Charades, Hangman, Bingo, Puzzles … I think we have all played such games at least once and we absolutely enjoyed them, didn’t we? Imagine incorporating games in your lessons – think about the fun and learning outcome they can create.
Advantages of playing games in lessons
My students absolutely love playing games because they can revise old material or learn new one in a fun and engaging way. Didactic games shape general competences, such as teamwork, leadership, communication and cooperation, or linguistic skills. They are motivating my students in a way I sometimes could not do better. One of the best things about games is that they can be used in every subject – almost every colleague of mine has once tried out a game during their lesson and not only did their students enjoy it but they did, too! However, especially language teachers can profit from games because they allow our students to use languages creatively. Another benefit is that they can be easily adapted which means that they can be used for every class, every level and every age!
Ideas for incorporating games in your language lessons
The following games are an absolute hit in my classes and so easy to integrate! You could, for example, use them as an ice-breaker at the beginning of a lesson, as a revision exercise, as a reserve or to sum up new insights at the end of a unit. Truly, you can fit them in at any time and adjust them to your needs!
Jeopardy is a game that can be used to revise vocabulary, grammar, phrases – you name it! Even though it takes a lot of time in the classroom (about 1 ½ hours) and is best to be used from B1 upwards, my students want to play this game every now and then. Usually I incorporate it at the end of a semester, two to three sessions before the exam. The class is split into two groups and they play as teams against each other. They receive a table with categories (for instance past simple, present progressive, future and so on) and there are about five difficulty levels (100-500). So, let’s say your game looks like this: 100 points for present simple – translating a sentence in your native language into English, 200 points for making a sentence in the present progressive, 300 points for naming the correct tense of a given sentence, 400 points for inserting the correct tense in a sentence with a gap, 500 points for telling a short story about a future event. The teams decide which category and which difficulty level they want to solve – keep in mind: one team receives one task, then it is the other team’s turn, and they have about 3 minutes to do so. When the team’s answer is correct, they receive the respective amount of points, and if not, the category is closed again until it is solved. The points are added together in order to pronounce the winner at the end of the game. Although you need to prepare the tables and come up with good tasks, once you have done that you can easily reuse and adapt it to your needs!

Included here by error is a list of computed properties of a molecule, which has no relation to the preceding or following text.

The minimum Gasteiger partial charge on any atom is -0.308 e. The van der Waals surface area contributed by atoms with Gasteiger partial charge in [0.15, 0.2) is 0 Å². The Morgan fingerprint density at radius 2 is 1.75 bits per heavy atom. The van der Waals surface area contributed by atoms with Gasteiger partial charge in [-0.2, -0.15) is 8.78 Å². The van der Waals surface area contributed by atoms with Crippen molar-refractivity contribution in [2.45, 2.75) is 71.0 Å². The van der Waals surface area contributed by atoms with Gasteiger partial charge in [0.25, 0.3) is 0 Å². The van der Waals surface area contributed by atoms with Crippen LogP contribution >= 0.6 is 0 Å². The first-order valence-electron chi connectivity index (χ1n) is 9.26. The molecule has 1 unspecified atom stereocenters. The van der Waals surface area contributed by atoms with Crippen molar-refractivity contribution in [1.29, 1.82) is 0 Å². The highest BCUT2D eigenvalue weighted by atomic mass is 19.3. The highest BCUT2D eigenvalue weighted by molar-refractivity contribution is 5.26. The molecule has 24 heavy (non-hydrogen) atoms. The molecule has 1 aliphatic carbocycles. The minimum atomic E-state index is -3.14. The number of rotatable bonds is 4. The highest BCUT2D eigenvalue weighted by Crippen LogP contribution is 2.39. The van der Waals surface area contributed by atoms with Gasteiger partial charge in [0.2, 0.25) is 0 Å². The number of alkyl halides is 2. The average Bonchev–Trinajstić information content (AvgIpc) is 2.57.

I am using this game as a vocabulary exercise. The students receive a category, for example animals, and they have to name animals starting with the last letter of the previous animal: for instance, if one student says bird, the next one has to find an animal that starts with the letter “d”.
This game will take up more time than the one above but it’s absolutely worth it! It is an adaption of the TV game in which groups have to guess the missing words. I am using that as a vocabulary exercise at the end of four units. Every unit includes various vocabulary items and expressions and the goal of the game is for students to give me as many items and expressions as possible that are part of the unit. So, for example, if one unit is about pollution then the groups have to name respective vocabularies we have acquired. They teams play against one another until one group is the winner. However, I also use this game to practice grammar. Students receive a tense and they have to make sentences in the respective tense.